“Eleanor is a “big girl” with bright red hair (kids on the bus call her Big Red, and she describes herself as resembling a barmaid) who has just returned to her home in Omaha, after being kicked out for a year and forced to stay with acquaintances. Every moment Eleanor is home is terrifying and claustrophobic — she shares a room with a mess of siblings and lives in constant fear of offending her abusive alcoholic stepfather, Richie. She’s also poor — she cannot afford a toothbrush or batteries for her Walkman. (Some readers may initially find this unrealistic, but through the novel one comes to have a better understanding of how poverty interacts with abuse to marginalize and oppress.)

Park is a half-Korean kid who’s passably popular but separated from the larger social order of his school both by his race and by his passion for comic books and good music. On the first day of school, Eleanor sits down next to him on the bus. Over time, she begins reading his comics over his shoulder. Then he lends them to her. They bond over music. Eventually, they begin holding hands on the rides to and from school.”

 

It’s a sweet, short read that makes you remember your first crush, however and whenever that might have been. And it’s innocent, in a way. Two-thirds of the way through the book, when Park realizes they’ve only touched north of the chin and south of the wrists, I felt as flabbergasted as he does.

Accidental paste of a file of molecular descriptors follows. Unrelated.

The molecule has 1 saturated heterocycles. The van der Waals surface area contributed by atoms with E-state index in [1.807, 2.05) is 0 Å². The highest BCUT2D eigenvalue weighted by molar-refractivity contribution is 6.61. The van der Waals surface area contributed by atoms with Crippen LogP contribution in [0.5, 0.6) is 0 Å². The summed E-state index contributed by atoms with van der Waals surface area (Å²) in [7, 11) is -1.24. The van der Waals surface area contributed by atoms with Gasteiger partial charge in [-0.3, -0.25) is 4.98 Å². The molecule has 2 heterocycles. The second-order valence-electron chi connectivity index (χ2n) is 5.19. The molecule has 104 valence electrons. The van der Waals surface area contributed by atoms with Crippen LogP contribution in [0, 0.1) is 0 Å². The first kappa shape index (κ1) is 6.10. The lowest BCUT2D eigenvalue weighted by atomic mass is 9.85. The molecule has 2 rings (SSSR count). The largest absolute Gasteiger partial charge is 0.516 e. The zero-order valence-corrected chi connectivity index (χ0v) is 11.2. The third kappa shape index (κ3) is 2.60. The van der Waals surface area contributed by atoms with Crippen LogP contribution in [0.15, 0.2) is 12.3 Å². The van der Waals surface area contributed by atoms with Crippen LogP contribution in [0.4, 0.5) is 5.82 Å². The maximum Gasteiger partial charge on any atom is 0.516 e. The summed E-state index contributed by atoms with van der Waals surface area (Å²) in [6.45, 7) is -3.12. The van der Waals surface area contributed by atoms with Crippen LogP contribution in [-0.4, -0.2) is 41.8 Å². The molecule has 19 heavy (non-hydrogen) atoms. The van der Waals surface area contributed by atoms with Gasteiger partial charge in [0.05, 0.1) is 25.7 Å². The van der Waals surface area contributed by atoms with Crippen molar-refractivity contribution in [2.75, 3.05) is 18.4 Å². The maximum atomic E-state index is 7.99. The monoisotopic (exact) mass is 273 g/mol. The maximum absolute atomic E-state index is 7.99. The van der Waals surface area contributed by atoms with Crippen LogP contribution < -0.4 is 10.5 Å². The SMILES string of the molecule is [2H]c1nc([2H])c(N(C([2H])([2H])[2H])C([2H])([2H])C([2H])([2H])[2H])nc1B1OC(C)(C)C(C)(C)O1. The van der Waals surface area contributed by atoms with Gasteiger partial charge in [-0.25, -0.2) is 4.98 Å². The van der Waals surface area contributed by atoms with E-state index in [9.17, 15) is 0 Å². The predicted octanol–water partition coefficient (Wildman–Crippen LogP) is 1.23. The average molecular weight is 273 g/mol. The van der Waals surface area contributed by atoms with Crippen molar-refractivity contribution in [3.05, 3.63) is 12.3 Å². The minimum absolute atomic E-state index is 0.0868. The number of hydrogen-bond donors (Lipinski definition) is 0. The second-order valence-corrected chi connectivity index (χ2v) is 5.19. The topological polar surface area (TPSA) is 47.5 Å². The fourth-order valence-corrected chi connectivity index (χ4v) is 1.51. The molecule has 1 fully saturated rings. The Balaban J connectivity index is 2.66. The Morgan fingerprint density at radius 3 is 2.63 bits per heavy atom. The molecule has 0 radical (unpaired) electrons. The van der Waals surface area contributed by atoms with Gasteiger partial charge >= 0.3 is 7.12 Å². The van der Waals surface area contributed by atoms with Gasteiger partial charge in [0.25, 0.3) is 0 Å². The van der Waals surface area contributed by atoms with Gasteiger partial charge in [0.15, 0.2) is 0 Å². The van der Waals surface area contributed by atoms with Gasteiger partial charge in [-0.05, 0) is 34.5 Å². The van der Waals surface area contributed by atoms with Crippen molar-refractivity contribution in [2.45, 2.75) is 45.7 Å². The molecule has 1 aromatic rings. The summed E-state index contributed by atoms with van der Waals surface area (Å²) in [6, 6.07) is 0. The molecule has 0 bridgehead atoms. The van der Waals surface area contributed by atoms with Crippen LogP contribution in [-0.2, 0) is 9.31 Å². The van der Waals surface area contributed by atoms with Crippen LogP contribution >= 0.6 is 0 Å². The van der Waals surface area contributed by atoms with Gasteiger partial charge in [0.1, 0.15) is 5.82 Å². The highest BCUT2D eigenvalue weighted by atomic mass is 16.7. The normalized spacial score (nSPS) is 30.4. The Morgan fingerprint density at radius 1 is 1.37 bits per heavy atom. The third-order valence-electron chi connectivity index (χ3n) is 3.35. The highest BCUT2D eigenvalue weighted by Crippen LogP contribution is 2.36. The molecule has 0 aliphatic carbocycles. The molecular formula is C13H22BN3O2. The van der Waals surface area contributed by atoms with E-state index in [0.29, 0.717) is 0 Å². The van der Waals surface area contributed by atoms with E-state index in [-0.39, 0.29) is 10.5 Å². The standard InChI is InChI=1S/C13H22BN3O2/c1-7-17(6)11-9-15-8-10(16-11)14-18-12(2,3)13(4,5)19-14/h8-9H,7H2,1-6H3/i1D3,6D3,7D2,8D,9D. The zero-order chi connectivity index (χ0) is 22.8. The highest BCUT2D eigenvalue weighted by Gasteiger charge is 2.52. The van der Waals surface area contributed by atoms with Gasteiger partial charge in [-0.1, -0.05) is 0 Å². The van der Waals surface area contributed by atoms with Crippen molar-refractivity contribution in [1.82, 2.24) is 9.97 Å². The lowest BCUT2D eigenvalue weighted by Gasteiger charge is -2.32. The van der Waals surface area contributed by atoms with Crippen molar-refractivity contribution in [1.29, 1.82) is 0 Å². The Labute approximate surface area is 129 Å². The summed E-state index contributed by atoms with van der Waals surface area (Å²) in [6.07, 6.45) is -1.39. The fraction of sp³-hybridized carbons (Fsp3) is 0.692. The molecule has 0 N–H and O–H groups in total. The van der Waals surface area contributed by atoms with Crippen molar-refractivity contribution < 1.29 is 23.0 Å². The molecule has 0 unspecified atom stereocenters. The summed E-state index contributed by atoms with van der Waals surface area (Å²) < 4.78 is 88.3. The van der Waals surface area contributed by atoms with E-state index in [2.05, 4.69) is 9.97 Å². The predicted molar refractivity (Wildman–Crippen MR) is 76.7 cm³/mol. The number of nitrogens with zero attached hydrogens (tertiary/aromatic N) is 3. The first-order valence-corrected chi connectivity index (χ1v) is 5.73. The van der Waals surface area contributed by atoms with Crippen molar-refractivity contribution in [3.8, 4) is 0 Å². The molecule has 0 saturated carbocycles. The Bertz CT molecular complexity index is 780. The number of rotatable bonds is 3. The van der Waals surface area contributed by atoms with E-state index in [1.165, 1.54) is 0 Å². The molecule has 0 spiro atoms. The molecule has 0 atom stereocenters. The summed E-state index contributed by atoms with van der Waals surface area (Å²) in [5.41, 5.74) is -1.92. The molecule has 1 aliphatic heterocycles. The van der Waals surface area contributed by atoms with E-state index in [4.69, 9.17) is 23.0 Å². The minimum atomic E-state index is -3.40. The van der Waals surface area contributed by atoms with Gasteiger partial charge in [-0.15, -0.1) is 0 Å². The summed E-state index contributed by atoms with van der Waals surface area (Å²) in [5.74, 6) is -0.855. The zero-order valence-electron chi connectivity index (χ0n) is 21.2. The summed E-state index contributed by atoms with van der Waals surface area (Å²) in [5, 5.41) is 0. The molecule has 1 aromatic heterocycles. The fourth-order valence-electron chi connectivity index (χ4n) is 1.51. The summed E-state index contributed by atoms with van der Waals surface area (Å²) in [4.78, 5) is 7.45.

Why I like it as a writer:

It’s fresh and unconventional. Eleanor and Park don’t have to battle for their love in the supernatural, paranormal way that’s currently popular. It’s simply enough that she’s a poor, bigger red-head and he’s Asian and likes to wear eyeliner sometimes. Rowell hits on points that make you say “of course” while saying them in a new way.

Example:

“Holding Eleanor’s hand was like holding a butterfly. Or a heartbeat.”

“Eleanor was right: She never looked nice. She looked like art, and art wasn’t supposed to look nice; it was supposed to make you feel something.”

“I want everyone to meet you. You’re my favorite person of all time.”

“…I love your name. I don’t want to cheat myself out of a single syllable.”

Why some people might not like it:

Sometimes people don’t care for this simplistic focus or a slower-paced story. Some people don’t like reading about teenagers. But really THAT IS THE ONLY REASON I CAN THINK OF.

After I finished I read Attachments (her first novel, for adults) and it was equally good. Sophie Kinsella except not so unbelievable/shallow. (With more sweet love zingers, like THIS ONE: “I’d know you in the dark,” he said. “From a thousand miles away. There’s nothing you could become that I haven’t already fallen in love with.”) And then I browsed Rainbow Rowell’s author page and I wish she could be my friend in real life. I hope she never stops writing.